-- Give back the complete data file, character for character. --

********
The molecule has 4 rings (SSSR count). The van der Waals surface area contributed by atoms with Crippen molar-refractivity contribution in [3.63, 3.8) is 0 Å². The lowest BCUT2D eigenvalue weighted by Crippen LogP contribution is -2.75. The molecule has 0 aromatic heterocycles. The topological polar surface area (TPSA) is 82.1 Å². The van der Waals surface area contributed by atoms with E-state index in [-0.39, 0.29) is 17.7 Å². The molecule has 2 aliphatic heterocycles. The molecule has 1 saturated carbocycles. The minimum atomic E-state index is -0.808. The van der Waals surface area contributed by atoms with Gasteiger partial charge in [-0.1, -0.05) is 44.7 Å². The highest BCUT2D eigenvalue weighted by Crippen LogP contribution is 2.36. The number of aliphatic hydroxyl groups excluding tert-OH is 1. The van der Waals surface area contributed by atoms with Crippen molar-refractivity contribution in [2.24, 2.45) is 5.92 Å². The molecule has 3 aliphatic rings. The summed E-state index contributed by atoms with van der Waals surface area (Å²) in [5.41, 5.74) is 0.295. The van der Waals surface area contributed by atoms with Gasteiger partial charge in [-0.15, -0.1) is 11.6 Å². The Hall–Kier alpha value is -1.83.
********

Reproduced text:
The molecule has 4 rings (SSSR count). The van der Waals surface area contributed by atoms with Crippen molar-refractivity contribution in [3.63, 3.8) is 0 Å². The lowest BCUT2D eigenvalue weighted by Crippen LogP contribution is -2.75. The molecule has 0 aromatic heterocycles. The topological polar surface area (TPSA) is 82.1 Å². The van der Waals surface area contributed by atoms with E-state index in [-0.39, 0.29) is 17.7 Å². The molecule has 2 aliphatic heterocycles. The molecule has 1 saturated carbocycles. The minimum atomic E-state index is -0.808. The van der Waals surface area contributed by atoms with Gasteiger partial charge in [-0.1, -0.05) is 44.7 Å². The highest BCUT2D eigenvalue weighted by Crippen LogP contribution is 2.36. The number of aliphatic hydroxyl groups excluding tert-OH is 1. The van der Waals surface area contributed by atoms with Crippen molar-refractivity contribution in [2.24, 2.45) is 5.92 Å². The molecule has 3 aliphatic rings. The summed E-state index contributed by atoms with van der Waals surface area (Å²) in [5.41, 5.74) is 0.295. The van der Waals surface area contributed by atoms with Gasteiger partial charge in [-0.15, -0.1) is 11.6 Å². The Hall–Kier alpha value is -1.83.